New Balance sued over toning-shoe ads
Customer calls promise of health benefits deceptive
Boston sneaker maker New Balance is facing accusations in a lawsuit that it deceived customers by claiming its popular toning shoes create more sculpted legs than traditional walking sneakers.
The complaint, filed Monday in US District Court in Boston, is seeking class-action status and damages in excess of $5 million on behalf of a California woman, Bistra Pashamova, and other people who have allegedly been harmed by New Balance.
“No one can expect those benefits,’’ said Tina Wolfson, Pashamova’s lawyer. “The shoes just don’t provide what they claim they do.’’
Kristen Sullivan, a New Balance spokeswoman, said:
“As the lawsuit has yet to be served, New Balance has not reviewed the claims and, therefore, cannot comment on its specifics. However, we stand firmly behind the quality and performance of our products, as we have for more than 100 years.’’
New Balance, which recently launched a multimillion-dollar campaign for toning shoes, is one of several major sneaker companies that are facing class-action lawsuits from consumers. (Wolfson is representing another California resident in a case against the Canton sneaker company Reebok.) Toning shoes are designed with an unstable sole so leg muscles have to work harder to maintain balance during everyday activities. They are one of the fastest-growing segments in the footwear industry; sales were expected to soar last year to roughly $1.5 billion.
New Balance has promoted its toning shoes with claims that they increase muscle activation by at least 27 percent and increase calorie burn by up to 10 percent with each step, using either a rounded or flexible spring sole.
But a study last summer by the nonprofit American Council on Exercise found that toning shoes failed to live up to claims made by several manufacturers. Reports of injuries have also raised concerns that the shoes, which cost roughly $100 a pair, could do more harm than good.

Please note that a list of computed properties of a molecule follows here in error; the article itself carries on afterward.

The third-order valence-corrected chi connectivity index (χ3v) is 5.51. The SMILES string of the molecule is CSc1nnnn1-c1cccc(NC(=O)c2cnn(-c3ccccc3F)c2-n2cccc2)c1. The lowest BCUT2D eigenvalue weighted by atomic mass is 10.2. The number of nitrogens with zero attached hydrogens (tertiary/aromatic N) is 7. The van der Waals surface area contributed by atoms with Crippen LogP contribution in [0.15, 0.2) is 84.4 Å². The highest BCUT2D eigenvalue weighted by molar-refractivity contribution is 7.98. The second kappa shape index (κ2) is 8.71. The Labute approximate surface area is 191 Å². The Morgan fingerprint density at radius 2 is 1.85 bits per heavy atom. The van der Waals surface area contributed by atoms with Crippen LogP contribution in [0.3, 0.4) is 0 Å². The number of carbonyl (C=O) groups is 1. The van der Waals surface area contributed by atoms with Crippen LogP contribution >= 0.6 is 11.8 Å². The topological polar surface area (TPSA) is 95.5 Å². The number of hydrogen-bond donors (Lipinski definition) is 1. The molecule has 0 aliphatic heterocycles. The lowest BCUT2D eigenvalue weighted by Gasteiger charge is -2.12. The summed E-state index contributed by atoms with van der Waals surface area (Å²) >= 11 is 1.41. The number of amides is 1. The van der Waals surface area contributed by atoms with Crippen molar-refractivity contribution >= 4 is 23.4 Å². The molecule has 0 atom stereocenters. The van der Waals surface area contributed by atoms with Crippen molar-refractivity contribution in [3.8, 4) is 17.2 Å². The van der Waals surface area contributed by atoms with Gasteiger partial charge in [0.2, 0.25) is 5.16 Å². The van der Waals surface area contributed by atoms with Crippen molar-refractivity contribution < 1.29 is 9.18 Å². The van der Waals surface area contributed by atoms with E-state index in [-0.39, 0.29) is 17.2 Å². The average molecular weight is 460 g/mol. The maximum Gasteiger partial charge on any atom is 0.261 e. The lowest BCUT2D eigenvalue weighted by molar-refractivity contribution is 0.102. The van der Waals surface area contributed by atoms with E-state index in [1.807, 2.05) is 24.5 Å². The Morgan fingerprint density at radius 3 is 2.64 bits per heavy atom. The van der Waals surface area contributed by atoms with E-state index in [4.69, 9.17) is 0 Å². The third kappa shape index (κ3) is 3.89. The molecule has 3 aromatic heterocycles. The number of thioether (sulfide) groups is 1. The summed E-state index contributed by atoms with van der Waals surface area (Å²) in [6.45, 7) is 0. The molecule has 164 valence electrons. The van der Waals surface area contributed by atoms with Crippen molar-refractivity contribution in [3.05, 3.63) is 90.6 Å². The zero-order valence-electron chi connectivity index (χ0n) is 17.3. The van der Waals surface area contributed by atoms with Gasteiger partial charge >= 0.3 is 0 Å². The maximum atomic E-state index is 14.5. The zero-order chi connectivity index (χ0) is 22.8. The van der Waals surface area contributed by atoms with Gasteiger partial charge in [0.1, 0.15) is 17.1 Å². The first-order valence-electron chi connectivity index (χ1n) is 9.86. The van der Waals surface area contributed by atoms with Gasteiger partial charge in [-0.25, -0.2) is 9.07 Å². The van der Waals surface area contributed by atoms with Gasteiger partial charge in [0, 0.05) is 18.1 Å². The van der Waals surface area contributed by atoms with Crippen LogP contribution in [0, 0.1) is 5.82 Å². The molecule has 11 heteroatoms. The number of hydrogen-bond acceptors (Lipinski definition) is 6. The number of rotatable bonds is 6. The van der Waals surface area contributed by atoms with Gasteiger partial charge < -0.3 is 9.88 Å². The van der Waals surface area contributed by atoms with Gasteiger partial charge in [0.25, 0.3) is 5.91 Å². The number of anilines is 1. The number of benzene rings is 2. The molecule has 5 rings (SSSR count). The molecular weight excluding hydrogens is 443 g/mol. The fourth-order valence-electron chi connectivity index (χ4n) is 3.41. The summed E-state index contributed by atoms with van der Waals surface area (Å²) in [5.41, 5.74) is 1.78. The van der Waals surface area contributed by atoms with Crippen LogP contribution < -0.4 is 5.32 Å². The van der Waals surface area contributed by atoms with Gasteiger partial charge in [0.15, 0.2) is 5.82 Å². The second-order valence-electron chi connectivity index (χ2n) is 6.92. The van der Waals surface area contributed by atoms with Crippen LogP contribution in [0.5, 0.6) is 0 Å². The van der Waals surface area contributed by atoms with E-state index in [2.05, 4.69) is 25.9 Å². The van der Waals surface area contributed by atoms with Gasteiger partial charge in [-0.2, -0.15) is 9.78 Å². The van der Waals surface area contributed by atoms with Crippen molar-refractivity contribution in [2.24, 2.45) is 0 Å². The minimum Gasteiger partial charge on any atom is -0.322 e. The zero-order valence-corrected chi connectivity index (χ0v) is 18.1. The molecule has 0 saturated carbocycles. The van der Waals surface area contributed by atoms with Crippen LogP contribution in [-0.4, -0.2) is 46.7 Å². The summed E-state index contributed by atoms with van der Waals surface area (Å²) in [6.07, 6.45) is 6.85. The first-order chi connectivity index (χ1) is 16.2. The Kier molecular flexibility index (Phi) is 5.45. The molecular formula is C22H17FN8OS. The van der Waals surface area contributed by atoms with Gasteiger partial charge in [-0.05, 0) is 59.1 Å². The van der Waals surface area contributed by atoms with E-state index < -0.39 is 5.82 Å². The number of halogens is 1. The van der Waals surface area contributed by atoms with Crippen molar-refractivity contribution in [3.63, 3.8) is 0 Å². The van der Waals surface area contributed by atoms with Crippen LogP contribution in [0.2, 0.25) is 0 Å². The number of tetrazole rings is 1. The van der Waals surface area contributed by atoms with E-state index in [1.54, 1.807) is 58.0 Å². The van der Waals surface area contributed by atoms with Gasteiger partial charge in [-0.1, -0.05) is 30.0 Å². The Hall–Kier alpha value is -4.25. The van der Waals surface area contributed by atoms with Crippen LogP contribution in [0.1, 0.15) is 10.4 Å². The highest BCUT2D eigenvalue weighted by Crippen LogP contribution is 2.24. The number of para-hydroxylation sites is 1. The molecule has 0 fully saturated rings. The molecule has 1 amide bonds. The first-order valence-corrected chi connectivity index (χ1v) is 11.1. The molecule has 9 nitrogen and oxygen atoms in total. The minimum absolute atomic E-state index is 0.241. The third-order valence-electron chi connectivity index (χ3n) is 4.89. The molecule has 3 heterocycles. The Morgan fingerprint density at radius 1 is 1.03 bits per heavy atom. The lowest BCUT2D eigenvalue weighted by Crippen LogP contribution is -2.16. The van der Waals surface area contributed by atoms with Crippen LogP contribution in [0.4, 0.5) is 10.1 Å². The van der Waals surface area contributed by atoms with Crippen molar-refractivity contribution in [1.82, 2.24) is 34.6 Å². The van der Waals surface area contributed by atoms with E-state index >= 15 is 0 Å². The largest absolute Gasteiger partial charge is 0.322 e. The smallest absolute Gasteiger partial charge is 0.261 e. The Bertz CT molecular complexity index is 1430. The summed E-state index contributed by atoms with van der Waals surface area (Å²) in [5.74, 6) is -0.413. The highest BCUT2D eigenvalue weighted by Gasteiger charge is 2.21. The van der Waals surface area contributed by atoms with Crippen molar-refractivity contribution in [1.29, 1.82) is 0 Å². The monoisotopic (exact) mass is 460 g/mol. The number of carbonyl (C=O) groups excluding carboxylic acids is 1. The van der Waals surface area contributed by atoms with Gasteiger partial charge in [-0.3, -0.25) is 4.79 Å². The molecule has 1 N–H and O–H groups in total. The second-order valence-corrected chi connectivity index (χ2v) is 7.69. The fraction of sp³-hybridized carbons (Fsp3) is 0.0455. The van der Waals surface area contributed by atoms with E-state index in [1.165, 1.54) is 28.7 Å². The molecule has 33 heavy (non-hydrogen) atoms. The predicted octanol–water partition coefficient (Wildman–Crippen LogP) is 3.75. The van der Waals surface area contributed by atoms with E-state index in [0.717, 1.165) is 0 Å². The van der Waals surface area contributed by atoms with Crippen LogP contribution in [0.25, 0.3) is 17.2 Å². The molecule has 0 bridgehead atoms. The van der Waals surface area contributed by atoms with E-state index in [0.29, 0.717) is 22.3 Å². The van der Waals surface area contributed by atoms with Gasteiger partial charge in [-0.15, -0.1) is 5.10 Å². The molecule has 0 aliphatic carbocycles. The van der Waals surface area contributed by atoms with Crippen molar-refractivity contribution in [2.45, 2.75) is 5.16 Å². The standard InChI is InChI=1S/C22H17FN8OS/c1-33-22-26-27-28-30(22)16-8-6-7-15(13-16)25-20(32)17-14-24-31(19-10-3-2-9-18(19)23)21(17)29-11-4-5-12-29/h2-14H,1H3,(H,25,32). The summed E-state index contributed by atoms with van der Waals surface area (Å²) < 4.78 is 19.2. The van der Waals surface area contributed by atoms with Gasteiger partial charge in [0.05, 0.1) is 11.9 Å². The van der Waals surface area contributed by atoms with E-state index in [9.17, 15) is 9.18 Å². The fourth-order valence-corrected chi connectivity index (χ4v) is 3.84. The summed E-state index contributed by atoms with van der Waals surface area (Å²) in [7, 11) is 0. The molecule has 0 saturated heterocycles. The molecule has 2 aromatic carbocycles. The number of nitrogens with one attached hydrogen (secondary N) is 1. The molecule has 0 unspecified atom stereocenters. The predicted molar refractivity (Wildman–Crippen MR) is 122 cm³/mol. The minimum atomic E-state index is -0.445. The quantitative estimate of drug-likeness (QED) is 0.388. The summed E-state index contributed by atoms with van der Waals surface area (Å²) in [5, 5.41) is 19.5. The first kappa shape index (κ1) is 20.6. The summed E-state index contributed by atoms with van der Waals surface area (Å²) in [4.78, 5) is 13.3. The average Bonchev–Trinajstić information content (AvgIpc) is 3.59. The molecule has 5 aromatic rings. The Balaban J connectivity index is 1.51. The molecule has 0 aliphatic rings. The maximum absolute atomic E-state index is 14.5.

Pashamova alleges that New Balance’s promises of health benefits are “nothing more than deceptive marketing tools’’ and cites as evidence the study from the American Council on Exercise, which measured heart rate, kilocalories burned, oxygen consumption, and muscle activity in users wearing toning shoes and regular athletic sneakers.
The report concluded there was “no statistically significant increases in either exercise response or muscle activation’’ as a result of wearing toning sneakers.
New Balance spokeswoman Amy Dow, in an interview with the Globe last summer, defended the company’s shoes.
“Having tested our products with hundreds of consumers in the lab and field combined, we are confident that increased muscle activation occurs when wearing our toning footwear,’’ Dow said.
Reebok, which was also mentioned in the study and is the subject of a similar lawsuit involving its EasyTone shoes, said the complaint is unfounded.
“The company will vigorously defend both the product and technology,’’ Daniel Sarro, a Reebok spokesman, said in a statement.
John Horan, publisher of the trade publication Sporting Goods Intelligence, said he could not recall another footwear product “that has quite stirred up this much controversy with all these class-action lawsuits.’’
From the start, toning shoes have caused a splash by focusing more on health benefits, Horan said, rather than on the typical performance or product features associated with sneaker marketing.
“I’m sure they have documentation for these claims,’’ he said. “I don’t think sneaker makers pulled the numbers out of air. But did they overpromise? The courts will have to decide. A lot of lawyers are putting up their own nickels and must feel they have some legitimate claims.’’
In addition to asking for monetary damages, Pashamova is seeking to “halt the dissemination of this false and misleading advertising message, correct the false and misleading perception New Balance has created in the minds of consumers, and to obtain redress for those who have purchased any New Balance toning shoes.’’
Jenn Abelson can be reached at firstname.lastname@example.org.